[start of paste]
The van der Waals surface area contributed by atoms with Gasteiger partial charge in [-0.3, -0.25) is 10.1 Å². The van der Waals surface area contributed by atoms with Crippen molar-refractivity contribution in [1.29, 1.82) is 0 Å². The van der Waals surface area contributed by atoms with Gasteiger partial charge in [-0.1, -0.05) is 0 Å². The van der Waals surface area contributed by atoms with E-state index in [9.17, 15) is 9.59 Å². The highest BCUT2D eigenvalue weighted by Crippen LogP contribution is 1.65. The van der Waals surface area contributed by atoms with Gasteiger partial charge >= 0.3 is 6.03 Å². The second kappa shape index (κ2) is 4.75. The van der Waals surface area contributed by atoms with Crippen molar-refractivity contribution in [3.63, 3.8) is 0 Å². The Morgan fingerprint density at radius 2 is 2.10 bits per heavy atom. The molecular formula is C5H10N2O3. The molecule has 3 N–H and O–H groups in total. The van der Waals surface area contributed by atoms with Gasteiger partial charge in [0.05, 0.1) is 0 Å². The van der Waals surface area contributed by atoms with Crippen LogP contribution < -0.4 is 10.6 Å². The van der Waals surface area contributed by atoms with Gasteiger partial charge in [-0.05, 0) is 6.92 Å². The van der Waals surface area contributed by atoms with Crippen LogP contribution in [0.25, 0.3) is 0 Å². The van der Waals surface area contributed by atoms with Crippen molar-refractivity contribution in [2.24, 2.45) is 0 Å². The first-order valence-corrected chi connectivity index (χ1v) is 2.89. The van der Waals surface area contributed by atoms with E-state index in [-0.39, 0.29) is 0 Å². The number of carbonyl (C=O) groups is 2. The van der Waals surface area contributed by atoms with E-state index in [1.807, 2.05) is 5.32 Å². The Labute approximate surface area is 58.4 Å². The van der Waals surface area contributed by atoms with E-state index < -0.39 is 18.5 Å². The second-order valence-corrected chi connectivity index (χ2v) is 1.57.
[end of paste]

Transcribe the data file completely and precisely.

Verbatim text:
The van der Waals surface area contributed by atoms with Gasteiger partial charge in [-0.3, -0.25) is 10.1 Å². The van der Waals surface area contributed by atoms with Crippen molar-refractivity contribution in [1.29, 1.82) is 0 Å². The van der Waals surface area contributed by atoms with Gasteiger partial charge in [-0.1, -0.05) is 0 Å². The van der Waals surface area contributed by atoms with E-state index in [9.17, 15) is 9.59 Å². The highest BCUT2D eigenvalue weighted by Crippen LogP contribution is 1.65. The van der Waals surface area contributed by atoms with Gasteiger partial charge >= 0.3 is 6.03 Å². The second kappa shape index (κ2) is 4.75. The van der Waals surface area contributed by atoms with Crippen molar-refractivity contribution in [3.63, 3.8) is 0 Å². The Morgan fingerprint density at radius 2 is 2.10 bits per heavy atom. The molecular formula is C5H10N2O3. The molecule has 3 N–H and O–H groups in total. The van der Waals surface area contributed by atoms with Gasteiger partial charge in [0.05, 0.1) is 0 Å². The van der Waals surface area contributed by atoms with Crippen LogP contribution < -0.4 is 10.6 Å². The van der Waals surface area contributed by atoms with Gasteiger partial charge in [-0.05, 0) is 6.92 Å². The van der Waals surface area contributed by atoms with Crippen LogP contribution in [0.25, 0.3) is 0 Å². The van der Waals surface area contributed by atoms with Crippen molar-refractivity contribution in [2.24, 2.45) is 0 Å². The first-order valence-corrected chi connectivity index (χ1v) is 2.89. The van der Waals surface area contributed by atoms with E-state index in [-0.39, 0.29) is 0 Å². The number of carbonyl (C=O) groups is 2. The van der Waals surface area contributed by atoms with E-state index in [1.807, 2.05) is 5.32 Å². The Labute approximate surface area is 58.4 Å². The van der Waals surface area contributed by atoms with E-state index < -0.39 is 18.5 Å². The second-order valence-corrected chi connectivity index (χ2v) is 1.57.